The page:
Feature photo by tambako
When I want to learn about a subject, I don’t go halfway. My overachieving nerdiness demands an immediate, all-encompassing background knowledge of the topic, from which point I can go into more specific detail on a particular segment. For instance, the book I am currently reading is The Big Payback: The History of the Business of Hip Hop, because I feel the need to know the history of hip-hop before I’d be fully able to appreciate something like Jay Z’s recent memoir, or even a classic Run DMC record.
So when I wanted to learn about spices, because my cabinet is cluttered with them and I don’t know how to use them outside of specific recipes, I figured I could find the one volume that would help me understand what each is used for and when to use it, in what combinations, which spices not to use together, etc. What I instead found is that there is no one great panacea to my spice problem.
While it is easy enough to find a recommendation to use cumin with meat, especially when trying to achieve Mexican or Indian flavors, no one has been able to tell me what else to combine it with unless I go to a specific recipe. And that, explained Lorraine Grazian of Penzey’s Spices in Oak Park, is exactly what one needs to do to learn about spices.
“I would probably start with a particular culture,” Grazian suggested. “Either start with your favorite [cuisine] or what you’re most interested in and just get a cookbook on that. I know someone that worked here and that’s one of the things that she would do: Once a year she’d decide this year, I’m going to learn everything I need to know about Mexican cooking and get a cookbook or two and go through that book and make the recipes. So aside from taking a class, that’s probably the best way to learn.”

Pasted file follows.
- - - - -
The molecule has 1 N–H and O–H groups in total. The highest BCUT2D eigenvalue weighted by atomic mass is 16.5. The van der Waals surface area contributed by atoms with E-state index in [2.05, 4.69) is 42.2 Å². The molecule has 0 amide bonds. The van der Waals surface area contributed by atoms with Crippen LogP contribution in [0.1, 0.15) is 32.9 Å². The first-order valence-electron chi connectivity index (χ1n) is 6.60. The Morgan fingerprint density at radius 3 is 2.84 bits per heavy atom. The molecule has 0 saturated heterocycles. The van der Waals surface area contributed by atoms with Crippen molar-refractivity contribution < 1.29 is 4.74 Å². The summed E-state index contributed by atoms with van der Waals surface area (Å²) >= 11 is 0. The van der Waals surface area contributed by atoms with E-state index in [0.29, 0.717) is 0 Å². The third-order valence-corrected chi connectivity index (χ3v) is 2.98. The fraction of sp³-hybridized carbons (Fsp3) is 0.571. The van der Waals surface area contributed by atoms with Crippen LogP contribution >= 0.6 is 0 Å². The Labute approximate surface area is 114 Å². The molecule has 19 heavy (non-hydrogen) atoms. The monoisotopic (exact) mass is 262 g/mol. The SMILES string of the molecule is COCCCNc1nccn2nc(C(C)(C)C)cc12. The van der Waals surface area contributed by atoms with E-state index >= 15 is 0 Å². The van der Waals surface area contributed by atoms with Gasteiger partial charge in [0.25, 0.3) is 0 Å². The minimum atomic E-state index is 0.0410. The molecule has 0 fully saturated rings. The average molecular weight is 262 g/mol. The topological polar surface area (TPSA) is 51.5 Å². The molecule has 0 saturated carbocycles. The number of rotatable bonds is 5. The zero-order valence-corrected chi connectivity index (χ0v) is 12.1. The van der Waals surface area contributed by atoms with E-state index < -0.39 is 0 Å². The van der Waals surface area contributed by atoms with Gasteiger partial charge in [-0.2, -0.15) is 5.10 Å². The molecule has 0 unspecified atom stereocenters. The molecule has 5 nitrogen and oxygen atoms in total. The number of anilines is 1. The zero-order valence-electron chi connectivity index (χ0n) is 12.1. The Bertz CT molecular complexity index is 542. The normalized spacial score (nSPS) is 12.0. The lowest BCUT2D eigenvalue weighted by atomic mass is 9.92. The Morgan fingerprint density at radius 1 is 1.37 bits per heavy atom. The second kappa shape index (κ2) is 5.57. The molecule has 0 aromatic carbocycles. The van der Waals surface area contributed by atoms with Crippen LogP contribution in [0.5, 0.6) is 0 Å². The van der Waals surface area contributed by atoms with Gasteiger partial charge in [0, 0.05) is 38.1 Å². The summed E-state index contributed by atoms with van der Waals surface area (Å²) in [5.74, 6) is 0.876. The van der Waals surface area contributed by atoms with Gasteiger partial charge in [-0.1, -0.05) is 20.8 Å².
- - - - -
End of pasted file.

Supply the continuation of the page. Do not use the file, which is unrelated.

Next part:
As far as books go, though, Grazian pointed me in the direction of the Food Lover’s Companion, which she and her coworkers use as a resource for questions to which they may not have the answers. An excellent resource that I have encountered in other food-related jobs, Companion is a good starting point but not the end-all, be-all spice resource I was hoping to find. My personal pick, as far as cookbooks are concerned, is Mark Bittman’s How to Cook Everything. Though he—surprisingly—does not go into tremendous detail about spices, he does provide a wonderful how-to on many basics of cooking, including spices and herbs.
The other thing Grazian recommended, which may be a better short-term solution to my problem, is to start by using the blends in my cabinet, to get a general familiarity with herbs and spices and in order to learn what I like and don’t like and to learn what works together. I’ll call this The Year of Moving Beyond the Italian Blend.